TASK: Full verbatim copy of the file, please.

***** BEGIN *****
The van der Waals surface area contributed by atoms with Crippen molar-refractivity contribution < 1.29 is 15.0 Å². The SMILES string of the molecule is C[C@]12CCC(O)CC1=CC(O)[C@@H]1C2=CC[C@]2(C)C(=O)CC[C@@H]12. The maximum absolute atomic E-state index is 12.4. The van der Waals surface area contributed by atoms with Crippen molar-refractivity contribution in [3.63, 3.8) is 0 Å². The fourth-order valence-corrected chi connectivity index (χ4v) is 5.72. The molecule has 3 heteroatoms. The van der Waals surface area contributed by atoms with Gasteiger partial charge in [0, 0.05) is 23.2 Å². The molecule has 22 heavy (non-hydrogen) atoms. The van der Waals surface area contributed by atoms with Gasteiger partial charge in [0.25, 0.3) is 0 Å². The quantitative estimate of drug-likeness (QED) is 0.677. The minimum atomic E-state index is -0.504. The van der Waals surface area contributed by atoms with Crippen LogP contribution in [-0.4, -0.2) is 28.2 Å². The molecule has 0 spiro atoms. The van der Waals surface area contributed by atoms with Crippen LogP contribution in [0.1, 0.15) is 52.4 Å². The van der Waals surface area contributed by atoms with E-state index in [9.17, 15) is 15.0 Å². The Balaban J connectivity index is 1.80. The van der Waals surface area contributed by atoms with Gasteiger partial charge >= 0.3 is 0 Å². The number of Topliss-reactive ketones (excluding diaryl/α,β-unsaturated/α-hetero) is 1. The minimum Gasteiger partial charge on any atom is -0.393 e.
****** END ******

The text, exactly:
The van der Waals surface area contributed by atoms with Crippen molar-refractivity contribution < 1.29 is 15.0 Å². The SMILES string of the molecule is C[C@]12CCC(O)CC1=CC(O)[C@@H]1C2=CC[C@]2(C)C(=O)CC[C@@H]12. The maximum absolute atomic E-state index is 12.4. The van der Waals surface area contributed by atoms with Crippen molar-refractivity contribution in [3.63, 3.8) is 0 Å². The fourth-order valence-corrected chi connectivity index (χ4v) is 5.72. The molecule has 3 heteroatoms. The van der Waals surface area contributed by atoms with Gasteiger partial charge in [0, 0.05) is 23.2 Å². The molecule has 22 heavy (non-hydrogen) atoms. The van der Waals surface area contributed by atoms with Gasteiger partial charge in [0.25, 0.3) is 0 Å². The quantitative estimate of drug-likeness (QED) is 0.677. The minimum atomic E-state index is -0.504. The van der Waals surface area contributed by atoms with Crippen LogP contribution in [-0.4, -0.2) is 28.2 Å². The molecule has 0 spiro atoms. The van der Waals surface area contributed by atoms with Crippen LogP contribution in [0.1, 0.15) is 52.4 Å². The van der Waals surface area contributed by atoms with E-state index in [9.17, 15) is 15.0 Å². The Balaban J connectivity index is 1.80. The van der Waals surface area contributed by atoms with Gasteiger partial charge >= 0.3 is 0 Å². The number of Topliss-reactive ketones (excluding diaryl/α,β-unsaturated/α-hetero) is 1. The minimum Gasteiger partial charge on any atom is -0.393 e.